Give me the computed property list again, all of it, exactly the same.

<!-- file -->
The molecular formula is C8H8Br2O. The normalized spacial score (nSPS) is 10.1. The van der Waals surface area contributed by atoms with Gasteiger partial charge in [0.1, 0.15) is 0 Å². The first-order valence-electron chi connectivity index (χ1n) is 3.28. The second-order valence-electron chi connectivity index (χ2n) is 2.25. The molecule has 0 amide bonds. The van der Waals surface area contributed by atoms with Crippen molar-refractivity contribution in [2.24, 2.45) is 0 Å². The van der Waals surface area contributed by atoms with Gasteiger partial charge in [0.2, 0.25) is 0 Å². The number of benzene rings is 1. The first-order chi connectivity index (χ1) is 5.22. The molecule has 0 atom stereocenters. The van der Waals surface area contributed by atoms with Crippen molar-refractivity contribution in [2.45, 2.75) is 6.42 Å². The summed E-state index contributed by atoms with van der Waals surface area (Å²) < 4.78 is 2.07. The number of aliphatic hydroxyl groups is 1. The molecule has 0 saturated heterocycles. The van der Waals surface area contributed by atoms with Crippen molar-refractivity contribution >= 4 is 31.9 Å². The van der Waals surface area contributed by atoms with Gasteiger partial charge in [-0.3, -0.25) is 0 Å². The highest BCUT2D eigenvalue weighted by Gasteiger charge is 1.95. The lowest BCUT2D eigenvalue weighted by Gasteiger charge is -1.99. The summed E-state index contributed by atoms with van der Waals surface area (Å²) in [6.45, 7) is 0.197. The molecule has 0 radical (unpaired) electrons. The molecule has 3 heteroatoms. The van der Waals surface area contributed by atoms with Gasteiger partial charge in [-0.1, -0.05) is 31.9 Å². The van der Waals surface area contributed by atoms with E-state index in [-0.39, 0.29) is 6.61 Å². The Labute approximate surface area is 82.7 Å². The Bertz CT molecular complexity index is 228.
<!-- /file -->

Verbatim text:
The molecular formula is C8H8Br2O. The normalized spacial score (nSPS) is 10.1. The van der Waals surface area contributed by atoms with Gasteiger partial charge in [0.1, 0.15) is 0 Å². The first-order valence-electron chi connectivity index (χ1n) is 3.28. The second-order valence-electron chi connectivity index (χ2n) is 2.25. The molecule has 0 amide bonds. The van der Waals surface area contributed by atoms with Crippen molar-refractivity contribution in [2.24, 2.45) is 0 Å². The van der Waals surface area contributed by atoms with Gasteiger partial charge in [0.2, 0.25) is 0 Å². The number of benzene rings is 1. The first-order chi connectivity index (χ1) is 5.22. The molecule has 0 atom stereocenters. The van der Waals surface area contributed by atoms with Crippen molar-refractivity contribution in [2.45, 2.75) is 6.42 Å². The summed E-state index contributed by atoms with van der Waals surface area (Å²) < 4.78 is 2.07. The number of aliphatic hydroxyl groups is 1. The molecule has 0 saturated heterocycles. The van der Waals surface area contributed by atoms with Crippen molar-refractivity contribution >= 4 is 31.9 Å². The van der Waals surface area contributed by atoms with Gasteiger partial charge in [-0.3, -0.25) is 0 Å². The highest BCUT2D eigenvalue weighted by Gasteiger charge is 1.95. The lowest BCUT2D eigenvalue weighted by Gasteiger charge is -1.99. The summed E-state index contributed by atoms with van der Waals surface area (Å²) in [6.45, 7) is 0.197. The molecule has 0 radical (unpaired) electrons. The molecule has 3 heteroatoms. The van der Waals surface area contributed by atoms with Gasteiger partial charge in [-0.1, -0.05) is 31.9 Å². The van der Waals surface area contributed by atoms with E-state index in [-0.39, 0.29) is 6.61 Å². The Labute approximate surface area is 82.7 Å². The Bertz CT molecular complexity index is 228.